Himadri Lahiri is former Professor of English, University of Burdwan, West Bengal. Currently, he is Professor of English at the School of Humanities, Netaji Subhas Open University, Kolkata. Asia Travels: Pan-Asian Cultural Discourses and Diasporic Asian Literature/s in English (Bolpur: Birutjatiyo Sahitya Sammiloni, 2021) and Diaspora Theory and Transnationalism (Hyderabad: Orient Blackswan, 2019) are his latest books. He writes book reviews for academic journals and newspapers. He also writes poetry.

.

PLEASE NOTE: ARTICLES CAN ONLY BE REPRODUCED IN OTHER SITES WITH DUE ACKNOWLEDGEMENT TO BORDERLESS JOURNAL

Categories
A Special Tribute

The Many Faces of ‘Freedom’

Romanticised by writers and artists over time, freedom has been variously interpreted. There is the freedom of birds that fly, of the clouds that float across the connecting blue skies, of the grass that grows across manmade borders, of the blood that flows to protect the liberty of confines or constructs drawn by man, the river that gurgles into the ocean, of the breeze that blows.

The many-splendored interpretations of freedom and its antitheses in Borderless journal are presented here for you to ponder … tell us what you think. Can freedom come without responsibility or a tryst with circumstances?

Poetry

Then Came the King’s Men by Himadri Lahiri, tracing dreams of freedom through the ages. Click here to read.

Poetry in Bosnian from Bosnia & Herzegovina, written and translated by Maid Corbic, explores the freedom of speech. Click here to read.

The Storm that Rages from the conflict ridden state of Kashmir, Ahmed Rayees writes of hope, freedom and peace. Click here to read.

Prose

The Protests Outside

Steve Ogah talks of trauma faced by riot victims in Nigeria while exploring the bondage of tyranny. Click here to read.

A Prison of Our Own Making

Keith Lyons gives us a brief essay on how we can find freedom. Click here to read.

A Life Well-Lived

Candice Louisa Daquin discusses the concepts of the role of responsibility that goes with the freedom of choices. Click here to read.

The Parrot’s Tale by Tagore

Exploring the freedom from bondages of education social norms and more, this story has been translated by Radha Chakravarty from Bengali. Click here to read.

Categories
Contents

Borderless, May 2021

Editorial

And this too shall pass… Click here to read

Translations

Songs of Seasons: Translated by Fakrul Alam

Bangla Academy literary award winning translator, Dr Fakrul Alam, translates six seasonal songs of Tagore. Click here to read.

Temples and Mosques

Kazi Nazrul Islam’s fiery essay translated by Sohana Manzoor. Click here to read.

Purify My Life

Kazi Nazrul Islam’s poem, Purify my Life, translated by Shahriyer Hossain Shetu. Click here to read.

Waiting for Godot by Akbar Barakzai

Akbar Barakzai’s poem translated by Fazal Baloch. Click here to read.

Solus

Aditya Shankar translates a poem by Sujith Kumar. Click here to read.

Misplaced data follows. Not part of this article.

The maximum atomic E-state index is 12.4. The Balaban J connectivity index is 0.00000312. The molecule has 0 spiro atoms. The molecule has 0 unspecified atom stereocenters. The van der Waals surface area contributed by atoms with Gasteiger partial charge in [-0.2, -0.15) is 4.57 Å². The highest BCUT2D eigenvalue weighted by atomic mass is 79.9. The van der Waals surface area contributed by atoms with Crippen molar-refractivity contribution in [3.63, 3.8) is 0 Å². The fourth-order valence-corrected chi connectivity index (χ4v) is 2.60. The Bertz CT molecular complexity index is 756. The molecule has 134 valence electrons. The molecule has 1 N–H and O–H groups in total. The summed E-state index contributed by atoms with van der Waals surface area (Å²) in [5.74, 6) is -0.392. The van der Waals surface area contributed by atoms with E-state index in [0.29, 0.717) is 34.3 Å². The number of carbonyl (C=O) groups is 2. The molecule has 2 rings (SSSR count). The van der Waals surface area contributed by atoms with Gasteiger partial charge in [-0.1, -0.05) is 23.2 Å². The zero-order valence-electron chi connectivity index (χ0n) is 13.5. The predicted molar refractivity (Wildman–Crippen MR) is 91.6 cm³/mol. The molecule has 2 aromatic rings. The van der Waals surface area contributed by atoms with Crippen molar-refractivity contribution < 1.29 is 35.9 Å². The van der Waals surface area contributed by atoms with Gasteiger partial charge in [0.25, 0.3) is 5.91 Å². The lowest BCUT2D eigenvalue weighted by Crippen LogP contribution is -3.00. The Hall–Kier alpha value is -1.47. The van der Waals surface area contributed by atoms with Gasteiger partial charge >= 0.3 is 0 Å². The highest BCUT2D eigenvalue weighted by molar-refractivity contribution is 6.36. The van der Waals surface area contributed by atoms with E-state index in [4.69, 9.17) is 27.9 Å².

The Last Boat

Tagore’s Diner Sheshe Ghoomer Deshe translated by Mitali Chakravarty with an interpretation in pastels by Sohana Manzoor. Click here to read.

Poetry

Anasuya Bhar, Scott Thomas Outlar, Saranyan BV, Matthew James Friday, Nitya Mariam John, RJ Kaimal, Jay Nicholls, Tasneem Hossain, Rhys Hughes, Vatsala Radhakeesoon, Ihlwha Choi, Himadri Lahiri, Sunil Sharma, Mike Smith, Jared Carter

Nature’s Musings

Photo-Poetry by Penny & Michael Wilkes. Click here to read.

Poets, Poetry & Rhys Hughes

Lear and Far

As a tribute to the 209th anniversary of Edward Lear, Rhys Hughes writes of his famous poem, ‘Owl and the Pussycat’, and writes a funny ending for it rooted in the modern day. Click here to read.

Stories

If at all

Shobha Nandavar, a physician in Bangalore, depicts the trauma of Covid 19 in India with compassion. Click here to read.

First Lady

Rituparna Khan gives us a brief vignette from the life of one of the first women doctors in India, Dr Kadambari Ganguly. Click here to read.

Mr Dutta’s Dream

Atreyo Chowdhury takes us into the world of unquenchable wanderlust. Click here to read.

Neemboo Ka Achaar or Maa’s Lemon Pickle

A compelling flash fiction by Suyasha Singh hovering around food and a mother’s love. Click here to read.

The Literary Fictionist

In A Lunch Hour Crisis, Sunil Sharma raises humanitarian concerns that though raised in a pandemic-free world, have become more relevant and concerning given our current predicament. Click here to read.

Musings/Slices from Life

Serve the People

Danielle Legault Kurihara, a Quebecker in Japan, writes of differences in rituals. Click here to read.

Why I write?
Basudhara Roy tells us how writing lingers longer than oral communications. Click here to read more.

The Quiet Governance of Instinct

Candice Louisa Daquin, a psychotherapist, talks of the importance of trusting our instincts. Click here to read more.

Musings of a Copywriter

In Nations without NobelDevraj Singh Kalsi takes a fresh look at national pride with a soupçon of sarcasm and humour. Click here to read.

Adventures of the Backpacking Granny

In Visit to Rural BaoyingSybil Pretious travels to spend a night with a local family in rural China in a ‘hundred-year-old home’.Click here to read.

Essays

Four Seasons and an Indian Summer

Keith Lyons talks of his experiences of seasons in different places, including Antarctica. Click here to read.

Rabindranath and the Etchings of His Mind

Anasuya Bhar explores the various lives given to a publication through the different edited versions, translations and films, using Tagore as a case study and the work done to provide these online. Click here to read.

My Experiments with Identity

Tejas Yadav explores identity from the context Heraclitus, Rumi down to his own. Click here to read.

Can Songs be the Musical Conscience of a Film?